CAST OF THE 100
The 100 premieres in early 2014 on The CW.
For the 100 “expendable” juvenile petty criminals sent on a research mission to Earth from a space station that’s been floating above the nuclear-annihilated planet for 97 years, the “strange new world” presents uncanny beauty, unforeseen danger, and, of course, the temptation to cut off contact and keep it all for themselves. Seen through a post-apocalyptic lens, the plot’s historical and literary references feel fresh, like the first suck of air the crew takes after landing.
The first of the 100 to set foot on Earth, Octavia (played by Marie Avgeropoulos) had been locked up her entire life due to her status as an illegal second-born child. Octavia’s stir-crazy insolence wasn’t too much of a stretch for the 1200 CC Harley-riding Avgeropoulos, who started playing drums at 16 “to make a lot
of noise and tick off my mother,” she says with a laugh. The second-growth Vancouver forest where the pilot was filmed also served as a homecoming of sorts for the actress who grew up hunting and fishing in the Canadian wilderness. “I’d rather hang out around a campfire than go to a nightclub any day,” says the current L.A. resident.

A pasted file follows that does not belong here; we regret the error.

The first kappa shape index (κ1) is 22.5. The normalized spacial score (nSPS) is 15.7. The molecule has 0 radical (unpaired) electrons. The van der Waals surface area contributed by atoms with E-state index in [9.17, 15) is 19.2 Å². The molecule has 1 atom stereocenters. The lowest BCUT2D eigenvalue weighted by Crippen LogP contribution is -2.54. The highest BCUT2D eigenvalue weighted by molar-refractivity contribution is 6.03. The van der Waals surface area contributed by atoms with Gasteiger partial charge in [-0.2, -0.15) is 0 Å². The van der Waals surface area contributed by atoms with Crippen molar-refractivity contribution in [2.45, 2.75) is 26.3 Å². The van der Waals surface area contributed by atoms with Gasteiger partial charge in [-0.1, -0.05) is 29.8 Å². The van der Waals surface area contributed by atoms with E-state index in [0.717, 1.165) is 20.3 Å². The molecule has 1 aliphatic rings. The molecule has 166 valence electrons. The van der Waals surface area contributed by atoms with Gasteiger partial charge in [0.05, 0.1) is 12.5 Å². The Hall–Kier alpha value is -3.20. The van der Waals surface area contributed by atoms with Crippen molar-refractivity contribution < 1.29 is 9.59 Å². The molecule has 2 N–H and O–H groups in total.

To prepare for the role of Finn, a daredevil imprisoned for using two months’ worth of oxygen on a space- walk, Thomas McDonell watched videos of astronauts describing space travel. “There’s this experience that is really hard to describe because it is so sublime,” he says. “They’ll just sit for six or seven hours at a time looking out the window and ‘earth-gazing’ because it’s just so far out.”
Melbourne-born Eliza Taylor, who grew up with dreams of becoming a marine biologist—and had
the dolphin-and-whale-patterned bedspread to prove it—plays Clarke, the teenage daughter of the space station’s chief medical officer and an unofficial (and mostly unheeded) leader of the 100. Before filming, Taylor spent a considerable amount of energy trying to rekindle her childhood wonder for the natural world. “Fortunately, the locations we were shooting at were just absolutely incredible, almost prehistoric-looking,” she says. “Beautiful crystal-clear rivers and snow-capped mountains—I didn’t have trouble being wide-eyed, because I really was!”